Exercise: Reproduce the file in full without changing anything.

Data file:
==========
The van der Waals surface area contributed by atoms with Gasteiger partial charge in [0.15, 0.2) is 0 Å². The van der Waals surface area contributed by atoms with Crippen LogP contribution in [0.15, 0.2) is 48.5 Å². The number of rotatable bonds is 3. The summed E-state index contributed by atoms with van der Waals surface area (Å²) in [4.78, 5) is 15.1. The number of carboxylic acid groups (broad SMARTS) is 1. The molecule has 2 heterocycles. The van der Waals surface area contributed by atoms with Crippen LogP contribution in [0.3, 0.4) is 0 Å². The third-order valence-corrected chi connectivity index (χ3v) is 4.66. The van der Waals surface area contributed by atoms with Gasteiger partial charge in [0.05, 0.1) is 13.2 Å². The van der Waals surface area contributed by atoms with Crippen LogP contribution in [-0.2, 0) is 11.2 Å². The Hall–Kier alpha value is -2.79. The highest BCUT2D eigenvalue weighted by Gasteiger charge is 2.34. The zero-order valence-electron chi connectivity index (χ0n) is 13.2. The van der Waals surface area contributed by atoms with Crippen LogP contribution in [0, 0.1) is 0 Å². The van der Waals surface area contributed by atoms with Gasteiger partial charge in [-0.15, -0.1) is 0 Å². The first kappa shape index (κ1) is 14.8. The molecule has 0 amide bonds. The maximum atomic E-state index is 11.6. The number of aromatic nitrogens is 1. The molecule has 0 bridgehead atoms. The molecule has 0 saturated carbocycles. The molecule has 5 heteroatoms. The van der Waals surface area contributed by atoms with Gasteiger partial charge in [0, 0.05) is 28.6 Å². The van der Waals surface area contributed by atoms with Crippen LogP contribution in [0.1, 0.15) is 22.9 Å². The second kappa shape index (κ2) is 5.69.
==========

The van der Waals surface area contributed by atoms with Gasteiger partial charge in [0.15, 0.2) is 0 Å². The van der Waals surface area contributed by atoms with Crippen LogP contribution in [0.15, 0.2) is 48.5 Å². The number of rotatable bonds is 3. The summed E-state index contributed by atoms with van der Waals surface area (Å²) in [4.78, 5) is 15.1. The number of carboxylic acid groups (broad SMARTS) is 1. The molecule has 2 heterocycles. The van der Waals surface area contributed by atoms with Crippen LogP contribution in [0.3, 0.4) is 0 Å². The third-order valence-corrected chi connectivity index (χ3v) is 4.66. The van der Waals surface area contributed by atoms with Gasteiger partial charge in [0.05, 0.1) is 13.2 Å². The van der Waals surface area contributed by atoms with Crippen LogP contribution in [-0.2, 0) is 11.2 Å². The Hall–Kier alpha value is -2.79. The highest BCUT2D eigenvalue weighted by Gasteiger charge is 2.34. The zero-order valence-electron chi connectivity index (χ0n) is 13.2. The van der Waals surface area contributed by atoms with Crippen LogP contribution in [0, 0.1) is 0 Å². The van der Waals surface area contributed by atoms with Gasteiger partial charge in [-0.15, -0.1) is 0 Å². The first kappa shape index (κ1) is 14.8. The molecule has 0 amide bonds. The maximum atomic E-state index is 11.6. The number of aromatic nitrogens is 1. The molecule has 0 bridgehead atoms. The molecule has 0 saturated carbocycles. The molecule has 5 heteroatoms. The van der Waals surface area contributed by atoms with Gasteiger partial charge in [0, 0.05) is 28.6 Å². The van der Waals surface area contributed by atoms with Crippen LogP contribution in [0.1, 0.15) is 22.9 Å². The second kappa shape index (κ2) is 5.69.